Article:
This past Saturday the winners of 54th Annual Poetry Contest sponsored by the CNY branch of the National League of American Pen Women and the Syracuse Post Standard were honored at a reading at the library in Liverpool. The contest is open to poets from kindergarten age to adults. I've entered the contest in the adult category almost every year since about 1990 and have won honorable mentions, third place twice and second place once. This year I was honored to receive first place.
At award ceremonies other years I have cringed when some of the youngsters have read their poems, wishing someone had spent some time preparing them for the public speaking part of being a poet. Often very wonderful poetry got lost in the terror of having to stand in front of a room full of people reciting the words. It was totally different this year. Some of the young poets had even memorized their work....certainly a humbling experience for me.
I absolutely loved the poem I submitted this year, although when I sent it off, I was certain my chances at even an honorable mention would be slim. One never knows what others are looking for in these contests, and typically the poems I write that I really like fall short. When I got the phone call I had won, and that this particular poem had been selected, I was floored, to say the least. It's the only really good thing that's happened in awhile. I needed that success.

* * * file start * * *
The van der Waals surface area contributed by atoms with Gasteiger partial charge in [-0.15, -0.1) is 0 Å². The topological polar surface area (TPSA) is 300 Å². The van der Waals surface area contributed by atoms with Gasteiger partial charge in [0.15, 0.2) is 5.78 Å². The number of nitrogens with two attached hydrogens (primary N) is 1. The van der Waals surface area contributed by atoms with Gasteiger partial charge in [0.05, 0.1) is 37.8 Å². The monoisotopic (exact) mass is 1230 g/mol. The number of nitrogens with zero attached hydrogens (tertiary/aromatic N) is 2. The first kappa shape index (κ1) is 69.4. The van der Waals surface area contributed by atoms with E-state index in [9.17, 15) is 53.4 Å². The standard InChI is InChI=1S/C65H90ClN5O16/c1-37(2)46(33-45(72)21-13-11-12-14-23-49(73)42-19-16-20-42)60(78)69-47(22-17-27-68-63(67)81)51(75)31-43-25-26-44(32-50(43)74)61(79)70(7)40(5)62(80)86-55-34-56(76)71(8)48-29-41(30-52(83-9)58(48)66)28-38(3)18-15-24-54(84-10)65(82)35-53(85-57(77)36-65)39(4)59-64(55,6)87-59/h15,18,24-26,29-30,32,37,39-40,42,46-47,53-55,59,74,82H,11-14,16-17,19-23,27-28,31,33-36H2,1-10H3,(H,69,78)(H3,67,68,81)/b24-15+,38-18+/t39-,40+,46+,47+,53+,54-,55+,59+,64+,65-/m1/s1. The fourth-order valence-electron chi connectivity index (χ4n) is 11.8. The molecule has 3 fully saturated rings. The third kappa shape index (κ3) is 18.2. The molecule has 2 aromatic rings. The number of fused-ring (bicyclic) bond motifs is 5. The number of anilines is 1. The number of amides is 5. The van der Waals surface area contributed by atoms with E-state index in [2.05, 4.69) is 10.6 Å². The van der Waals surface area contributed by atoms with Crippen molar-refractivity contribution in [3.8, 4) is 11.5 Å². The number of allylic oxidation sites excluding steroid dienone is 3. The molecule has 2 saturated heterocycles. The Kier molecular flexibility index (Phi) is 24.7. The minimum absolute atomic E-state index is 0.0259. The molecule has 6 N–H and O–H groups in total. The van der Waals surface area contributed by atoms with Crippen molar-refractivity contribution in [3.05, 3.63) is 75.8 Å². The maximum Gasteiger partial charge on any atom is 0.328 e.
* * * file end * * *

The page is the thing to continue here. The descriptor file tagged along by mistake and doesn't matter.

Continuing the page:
My fear of flubbing my reading due to the level of Vicodin in my veins was great. I was one of the very last to read, and the poems read before me, by all ages, were absolutely fantastic. I sat there thinking, "It's so hard to imagine that my poem compares to these others; they are so fine." I knew I had to be "on".
And then I began to read, and I fell in love with my poem all over again. It's a long poem about a really bad day my friend had when a neighbor's dog got into her chicken coop. I gave it the title "The Last Straw" as it chronicles all that goes wrong that day. Folks laughed in the right places, though. They "got" it. I loved reading it. Their applause seemed genuine, more than the polite "oh you won a contest" clapping I've heard before. I walked away, for the first time, feeling as if I'm really a writer.
That's what I'm going to tell the surgeon Wednesday: I'm a writer! Hurry up and fix this shoulder. I need to write. I need to get out there and read my poems to more people. That's what I do. I'm a writer. Fix me up so I can get back to doing what I need to do. Fast.